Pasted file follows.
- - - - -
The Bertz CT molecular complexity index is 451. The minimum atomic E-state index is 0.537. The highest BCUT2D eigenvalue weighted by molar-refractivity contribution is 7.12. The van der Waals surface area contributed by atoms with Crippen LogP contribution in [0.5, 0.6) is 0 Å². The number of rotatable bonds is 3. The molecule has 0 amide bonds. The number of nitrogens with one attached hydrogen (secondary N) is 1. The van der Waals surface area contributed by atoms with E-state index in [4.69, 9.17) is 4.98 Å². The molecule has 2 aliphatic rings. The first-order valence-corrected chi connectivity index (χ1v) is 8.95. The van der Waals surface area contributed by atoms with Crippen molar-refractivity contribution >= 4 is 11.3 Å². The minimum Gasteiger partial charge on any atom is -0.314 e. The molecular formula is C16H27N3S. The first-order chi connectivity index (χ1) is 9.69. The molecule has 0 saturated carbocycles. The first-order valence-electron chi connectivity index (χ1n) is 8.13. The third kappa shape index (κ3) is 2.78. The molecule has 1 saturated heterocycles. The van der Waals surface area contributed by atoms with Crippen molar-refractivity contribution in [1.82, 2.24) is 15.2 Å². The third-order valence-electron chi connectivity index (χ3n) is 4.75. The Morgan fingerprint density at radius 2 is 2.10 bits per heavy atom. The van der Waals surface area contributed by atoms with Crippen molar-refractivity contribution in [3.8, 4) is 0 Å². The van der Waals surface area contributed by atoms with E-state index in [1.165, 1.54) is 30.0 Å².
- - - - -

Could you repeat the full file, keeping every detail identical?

The Bertz CT molecular complexity index is 451. The minimum atomic E-state index is 0.537. The highest BCUT2D eigenvalue weighted by molar-refractivity contribution is 7.12. The van der Waals surface area contributed by atoms with Crippen LogP contribution in [0.5, 0.6) is 0 Å². The number of rotatable bonds is 3. The molecule has 0 amide bonds. The number of nitrogens with one attached hydrogen (secondary N) is 1. The van der Waals surface area contributed by atoms with E-state index in [4.69, 9.17) is 4.98 Å². The molecule has 2 aliphatic rings. The first-order valence-corrected chi connectivity index (χ1v) is 8.95. The van der Waals surface area contributed by atoms with Crippen molar-refractivity contribution >= 4 is 11.3 Å². The minimum Gasteiger partial charge on any atom is -0.314 e. The molecular formula is C16H27N3S. The first-order chi connectivity index (χ1) is 9.69. The molecule has 0 saturated carbocycles. The first-order valence-electron chi connectivity index (χ1n) is 8.13. The third kappa shape index (κ3) is 2.78. The molecule has 1 saturated heterocycles. The van der Waals surface area contributed by atoms with Crippen molar-refractivity contribution in [1.82, 2.24) is 15.2 Å². The third-order valence-electron chi connectivity index (χ3n) is 4.75. The Morgan fingerprint density at radius 2 is 2.10 bits per heavy atom. The van der Waals surface area contributed by atoms with Crippen molar-refractivity contribution in [3.8, 4) is 0 Å². The van der Waals surface area contributed by atoms with E-state index in [1.165, 1.54) is 30.0 Å².